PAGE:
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Hogmanay and Ne'erday: how distinctive is Scotland?

Posted on 02 January 2013 by Sir John Curtice, Senior Research Fellow .
Tags: Scottish independence

At no time of the year is Scotland’s distinctiveness more evident than at New Year. Traditionally Hogmanay and Ne'erday were the nation’s principal midwinter social festivities, marked by first footing and steak pie. In contrast, Christmas was a relative sideshow. Although England has now caught on to the idea of partying long into the dark night, most are soberly back at work today. Scots, in contrast, take an extra day out to recover!

But Scotland’s distinctiveness is no longer just a once a year conversation piece to be mulled over with the help of a wee dram.  It has become the central question of the nation’s politics. Is Scotland really so distinctive that it can and should be run as an independent state rather than as a devolved part of the UK?

Voters north of the border will eventually have to answer that question in a referendum that the UK and Scottish governments have agreed should be held in the autumn of 2014. The debate as to what the answer should be has raged furiously over the last twelve months - and is certain to intensify further during the next twelve.

The issue is of course in part about culture and identity. But for the fact that Scotland can point to a past history as an independent nation, distinctive cultural traditions ranging from the kilt to the kirk, and a continuing widespread adherence amongst its population to a sense of Scottish national identity, the question of independence would not be on the table at all.

However, that does not necessarily mean the answer that Scots decide to give to the independence question will simply be a reflection of their sense of identity.

This can be seen if we look at the views of the three in ten Scots who not only say they are Scottish but also go on to deny that they are British at all. Here above all, is where we might expect to find the heartland of support for independence. And, indeed, those who feel that way are much more likely to support independence than are those who to some degree at least feel British as well as Scottish.

Yet even so, the level of support for independence amongst this group is still surprisingly low. According to the Scottish Social Attitudes survey, currently only just over half, 53%, would like to the leave the UK. The other half are yet to be convinced.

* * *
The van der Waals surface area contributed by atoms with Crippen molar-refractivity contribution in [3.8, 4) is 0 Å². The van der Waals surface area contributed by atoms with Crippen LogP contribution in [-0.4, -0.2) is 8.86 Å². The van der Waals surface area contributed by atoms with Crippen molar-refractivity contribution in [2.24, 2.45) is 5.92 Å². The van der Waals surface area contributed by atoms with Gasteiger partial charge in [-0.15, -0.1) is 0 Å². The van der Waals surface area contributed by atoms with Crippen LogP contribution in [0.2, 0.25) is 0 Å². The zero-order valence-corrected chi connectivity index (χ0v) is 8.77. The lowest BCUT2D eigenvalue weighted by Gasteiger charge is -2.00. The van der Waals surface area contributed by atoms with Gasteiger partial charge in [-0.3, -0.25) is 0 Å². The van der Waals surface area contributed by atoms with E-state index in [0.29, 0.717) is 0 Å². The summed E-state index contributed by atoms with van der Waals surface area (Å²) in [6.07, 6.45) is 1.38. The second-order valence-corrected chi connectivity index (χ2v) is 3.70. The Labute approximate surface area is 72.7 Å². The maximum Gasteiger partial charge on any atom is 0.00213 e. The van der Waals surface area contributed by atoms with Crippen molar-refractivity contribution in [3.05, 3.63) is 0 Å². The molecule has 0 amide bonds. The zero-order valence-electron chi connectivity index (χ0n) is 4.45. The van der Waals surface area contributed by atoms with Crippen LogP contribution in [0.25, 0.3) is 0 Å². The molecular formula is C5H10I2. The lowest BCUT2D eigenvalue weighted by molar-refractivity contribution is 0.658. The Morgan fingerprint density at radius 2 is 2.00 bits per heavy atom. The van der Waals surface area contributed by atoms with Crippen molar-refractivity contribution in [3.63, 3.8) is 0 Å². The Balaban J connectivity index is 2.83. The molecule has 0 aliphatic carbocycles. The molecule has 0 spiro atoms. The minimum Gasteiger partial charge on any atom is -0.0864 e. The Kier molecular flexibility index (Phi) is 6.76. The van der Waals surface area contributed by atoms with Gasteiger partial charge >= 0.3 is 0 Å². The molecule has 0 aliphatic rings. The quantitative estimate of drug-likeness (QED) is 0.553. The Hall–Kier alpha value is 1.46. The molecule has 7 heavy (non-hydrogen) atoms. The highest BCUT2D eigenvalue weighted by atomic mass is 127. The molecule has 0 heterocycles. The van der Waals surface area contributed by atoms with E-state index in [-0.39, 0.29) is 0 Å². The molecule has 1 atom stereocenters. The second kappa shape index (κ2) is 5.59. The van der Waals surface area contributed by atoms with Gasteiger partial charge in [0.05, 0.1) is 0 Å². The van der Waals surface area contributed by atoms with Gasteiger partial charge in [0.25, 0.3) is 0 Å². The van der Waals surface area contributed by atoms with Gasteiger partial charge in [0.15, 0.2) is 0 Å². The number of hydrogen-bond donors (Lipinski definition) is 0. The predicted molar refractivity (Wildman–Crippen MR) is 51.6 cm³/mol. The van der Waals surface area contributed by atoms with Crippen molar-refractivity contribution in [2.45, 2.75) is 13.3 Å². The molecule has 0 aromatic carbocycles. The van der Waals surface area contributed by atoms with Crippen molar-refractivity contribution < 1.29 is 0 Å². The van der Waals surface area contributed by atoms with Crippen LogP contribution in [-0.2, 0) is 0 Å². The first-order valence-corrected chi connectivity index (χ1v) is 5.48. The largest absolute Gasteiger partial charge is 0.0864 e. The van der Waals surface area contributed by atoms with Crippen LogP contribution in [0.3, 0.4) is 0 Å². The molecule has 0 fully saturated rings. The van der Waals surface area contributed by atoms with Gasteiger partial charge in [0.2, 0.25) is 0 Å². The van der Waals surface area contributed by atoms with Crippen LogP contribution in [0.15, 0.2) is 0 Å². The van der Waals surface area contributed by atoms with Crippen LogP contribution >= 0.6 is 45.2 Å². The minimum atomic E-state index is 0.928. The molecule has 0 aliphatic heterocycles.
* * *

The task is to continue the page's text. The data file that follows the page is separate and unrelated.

What might manage to persuade them? One key potential influence is money, that is whether or not there will be more of it if Scotland were to become independent.

Those who are convinced that Scotland would be better off under independence tend to back the idea. No less than three-quarters (78%) of those who think that Scotland’s economy would be ‘a lot better’ under independence want to leave the UK. Moreover, no less than 65% of all Scots say they would support independence if they felt that, as a result, they would in average be £500 a year better off.

At the moment, however, only a minority are convinced of the economic case for independence. While around a third (34%) reckon that Scotland’s economy would be better under independence, almost as many (29%) fear it would be worse, while around a quarter (26%) suspect independence would not make much difference either way. In short, the battle for public opinion on this apparently crucial issue is yet to be won and lost.

Thus, do not be surprised if much of the sound and fury emanating from north of the border in the next twelve months is ‘hard-nosed’ rather than ‘Braveheart’ in tone.

Expect the pro-independence Yes campaign to continue to point out that according to the most recently available statistics, Scotland’s public finances are in a somewhat less unhealthy state than England’s. Expect the pro-union Better Together campaign to argue that things will not remain that way for very long once the oil starts to run out.

Above all, look forward to what is likely to prove a lively and perhaps key debate as to whether an independent Scotland can and should remain in monetary union with England (that is to keep using the pound) while trying to run its own taxes and public finances.

For it is on what the Scottish public makes of these debates that will do much to determine whether or not their nation’s future proves to be even more distinctive than its recent past.

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